If there’s a domain you’re interested in but it’s not currently available, you may be able to find the current owner in the WHOIS directory and contact them to make an offer. However, for desirable domain names that are short, specific and keyword-rich, you may have to pay a lot of money to get them. Some domain names have even sold for millions of pounds in the past – we’ll take a look at some of the most expensive domains ever later in this article. 

Transfer fees

If you’re not happy with your current domain registrar, you can transfer your domain name to a different provider to take advantage of their prices and offers. Some registrars charge for this, but others – like Fasthosts – provide free domain transfers. Therefore, before choosing a domain registrar, make sure they offer free domain transfers so you’re not stuck with an unexpected bill.

The most expensive top-level domains

Common domain name, or other country-code top-level domains, are amongst the cheapest TLDs you can opt for. But what about the more obscure domain extensions out there – how do they fare? Alternative TLDs are a lot more expensive than your average .com domain, and although the payment is annual rather than monthly, it can still be a large chunk out of your pocket.

Here are some examples of the most expensive TLDs:

  • .car – £1999.99
  • .luxury – £499.99
  • .game – £399.99
  • .movie – £279.99
  • .casino – £129.99
  • .creditcard – £124.99
  • .host – £104.99
  • .bar – £99.99
  • .build – £99.99
  • .credit – £99.99
  • .energy – £99.99
  • .gold – £99.99
  • .loans – £99.99

If you've got a big budget, one of these top-level domains could be just the thing to set your website apart from the competition. However, if you're a lean tech startup and you'd like to save money, there's nothing wrong with an .io domain name.

Why are these TLDs so expensive?

The common denominator between these top-level domains is that they each focus on a specific keyword. Keyword stuffing is not best practice in SEO, and is not recommended in any case – especially in your domain name. To combat this, however, you could register a separate keyword-focused top-level domain. Registering multiple domains will help you catch all possible traffic, strengthen your brand and protect your domain from typosquatting.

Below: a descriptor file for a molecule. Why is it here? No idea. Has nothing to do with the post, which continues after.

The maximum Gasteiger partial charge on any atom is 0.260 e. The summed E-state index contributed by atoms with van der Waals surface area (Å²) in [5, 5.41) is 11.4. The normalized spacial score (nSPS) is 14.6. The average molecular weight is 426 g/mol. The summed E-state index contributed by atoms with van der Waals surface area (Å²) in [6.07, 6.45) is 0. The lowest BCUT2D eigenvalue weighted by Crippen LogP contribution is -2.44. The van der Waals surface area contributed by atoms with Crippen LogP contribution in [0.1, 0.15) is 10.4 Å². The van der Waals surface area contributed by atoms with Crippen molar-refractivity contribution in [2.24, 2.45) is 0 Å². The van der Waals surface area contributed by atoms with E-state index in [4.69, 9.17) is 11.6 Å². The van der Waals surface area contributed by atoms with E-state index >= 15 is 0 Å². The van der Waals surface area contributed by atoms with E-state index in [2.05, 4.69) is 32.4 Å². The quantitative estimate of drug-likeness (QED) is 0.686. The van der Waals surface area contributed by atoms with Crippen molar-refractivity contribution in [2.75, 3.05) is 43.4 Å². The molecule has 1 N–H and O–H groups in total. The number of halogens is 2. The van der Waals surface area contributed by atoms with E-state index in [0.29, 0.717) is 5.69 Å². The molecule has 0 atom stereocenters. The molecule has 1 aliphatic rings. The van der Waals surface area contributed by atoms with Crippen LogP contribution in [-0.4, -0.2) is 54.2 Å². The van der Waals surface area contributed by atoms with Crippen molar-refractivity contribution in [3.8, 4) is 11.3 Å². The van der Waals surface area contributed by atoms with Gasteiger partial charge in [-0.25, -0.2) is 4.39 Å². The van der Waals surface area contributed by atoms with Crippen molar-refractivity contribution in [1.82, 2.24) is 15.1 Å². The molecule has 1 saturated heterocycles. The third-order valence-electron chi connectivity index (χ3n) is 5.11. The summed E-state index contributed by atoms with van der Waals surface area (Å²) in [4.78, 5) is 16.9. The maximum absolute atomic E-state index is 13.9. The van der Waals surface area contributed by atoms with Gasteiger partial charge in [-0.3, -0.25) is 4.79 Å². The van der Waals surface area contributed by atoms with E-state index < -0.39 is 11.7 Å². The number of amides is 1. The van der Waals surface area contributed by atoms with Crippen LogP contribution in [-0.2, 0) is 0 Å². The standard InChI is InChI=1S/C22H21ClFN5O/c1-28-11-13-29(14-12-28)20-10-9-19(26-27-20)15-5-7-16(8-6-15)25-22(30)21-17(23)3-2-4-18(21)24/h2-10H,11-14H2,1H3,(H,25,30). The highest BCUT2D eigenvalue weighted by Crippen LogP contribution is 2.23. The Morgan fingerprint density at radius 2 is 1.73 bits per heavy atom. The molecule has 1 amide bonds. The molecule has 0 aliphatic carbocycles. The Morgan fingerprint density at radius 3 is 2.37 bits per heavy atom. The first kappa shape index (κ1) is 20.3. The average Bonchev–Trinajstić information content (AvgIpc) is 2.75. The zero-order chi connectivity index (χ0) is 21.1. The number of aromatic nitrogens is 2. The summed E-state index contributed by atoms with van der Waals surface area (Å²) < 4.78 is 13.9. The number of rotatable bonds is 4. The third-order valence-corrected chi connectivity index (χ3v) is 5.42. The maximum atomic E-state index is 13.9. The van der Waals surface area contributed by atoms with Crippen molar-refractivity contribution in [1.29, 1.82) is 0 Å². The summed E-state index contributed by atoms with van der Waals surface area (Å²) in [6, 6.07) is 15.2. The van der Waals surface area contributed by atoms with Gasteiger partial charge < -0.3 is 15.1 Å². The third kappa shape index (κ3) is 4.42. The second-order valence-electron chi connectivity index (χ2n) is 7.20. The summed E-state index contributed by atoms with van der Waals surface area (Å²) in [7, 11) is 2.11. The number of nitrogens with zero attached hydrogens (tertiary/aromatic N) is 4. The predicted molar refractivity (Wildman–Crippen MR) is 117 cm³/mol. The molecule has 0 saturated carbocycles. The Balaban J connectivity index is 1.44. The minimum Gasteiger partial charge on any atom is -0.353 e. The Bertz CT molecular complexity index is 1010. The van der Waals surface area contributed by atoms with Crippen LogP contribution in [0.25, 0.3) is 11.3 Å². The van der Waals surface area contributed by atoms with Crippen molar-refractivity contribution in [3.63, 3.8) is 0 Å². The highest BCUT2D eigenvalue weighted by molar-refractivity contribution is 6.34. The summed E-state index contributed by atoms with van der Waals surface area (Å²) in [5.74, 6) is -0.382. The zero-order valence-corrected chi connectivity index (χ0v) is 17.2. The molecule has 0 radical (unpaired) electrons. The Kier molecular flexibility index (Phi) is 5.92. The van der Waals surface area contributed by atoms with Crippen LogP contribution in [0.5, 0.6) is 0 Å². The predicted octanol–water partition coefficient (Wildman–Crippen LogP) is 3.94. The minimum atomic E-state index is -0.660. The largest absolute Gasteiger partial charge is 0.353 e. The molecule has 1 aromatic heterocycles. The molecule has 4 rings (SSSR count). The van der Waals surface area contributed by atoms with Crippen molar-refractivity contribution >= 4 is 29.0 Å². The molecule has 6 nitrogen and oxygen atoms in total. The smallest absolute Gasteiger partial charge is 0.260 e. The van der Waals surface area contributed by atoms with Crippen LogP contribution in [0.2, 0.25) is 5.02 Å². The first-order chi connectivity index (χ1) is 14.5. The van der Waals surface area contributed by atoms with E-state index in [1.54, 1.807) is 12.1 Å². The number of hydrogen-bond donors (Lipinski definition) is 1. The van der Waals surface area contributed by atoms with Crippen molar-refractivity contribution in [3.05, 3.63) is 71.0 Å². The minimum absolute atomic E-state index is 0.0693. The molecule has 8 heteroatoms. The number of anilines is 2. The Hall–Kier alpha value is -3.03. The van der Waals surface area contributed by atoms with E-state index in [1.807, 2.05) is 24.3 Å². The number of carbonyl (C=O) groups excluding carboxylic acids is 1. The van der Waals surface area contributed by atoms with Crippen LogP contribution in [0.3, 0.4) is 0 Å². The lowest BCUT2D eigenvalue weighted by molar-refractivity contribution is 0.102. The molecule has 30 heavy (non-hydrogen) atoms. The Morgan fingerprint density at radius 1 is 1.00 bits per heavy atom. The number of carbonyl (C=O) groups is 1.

For example, if your online casino business registers the domain extension .casino, you are automatically linking your site to the keyword ‘casino’. Registering a keyword TLD can help you to drive relevant traffic to your site, and will make sure you don’t overcompensate by stuffing a keyword into your name.

Overall, your domain name shouldn’t have a huge impact on your website’s ranking in search engine results, but it can make a difference. Choosing an SEO-friendly domain name is all about using relevant keywords (without keyword stuffing), choosing the right TLD, avoiding special characters and keeping your domain short, punchy and memorable – this will ensure you get relevant visitors and don’t lose traffic to spelling mistakes and ‘processing fluency’. 

10 of the most expensive domain names

Every domain name is unique, and they can only be registered to one account at a time. This means once a domain name is registered, no one else can have it. Not unless they want to buy it off the owner, and that can get pricey.

So, let’s take a look at the most expensive publicly reported domain names:

  • – £724 million
  • – £41 million
  • – £29 million
  • – £29 million
  • – £25 million
  • – £25 million
  • – £15 million
  • – £13 million
  • – £9 million
  • – £7 million

The above domain names are all very specific and are centred around only one or two words. And there is a good reason for that. As we explained earlier, registering a keyword TLD can greatly increase the amount of relevant traffic flooding to your site. This is also the case when including a keyword in your domain name – it helps to tell Google exactly what your site is about.

So, to avoid overloading your primary domain with keywords, you might want to register a secondary domain for your site – one that focuses on your target keyword. This is exactly what the owner of, DSW, has done – using as their secondary domain. This is not the case for all of the above, however, with many of them using their domain name as their brand name too. For example,

Looking to buy your very own domain name? We have a wide range of TLDs available to suit all budgets and types of website. So, why not get in touch with our team today to discuss your options?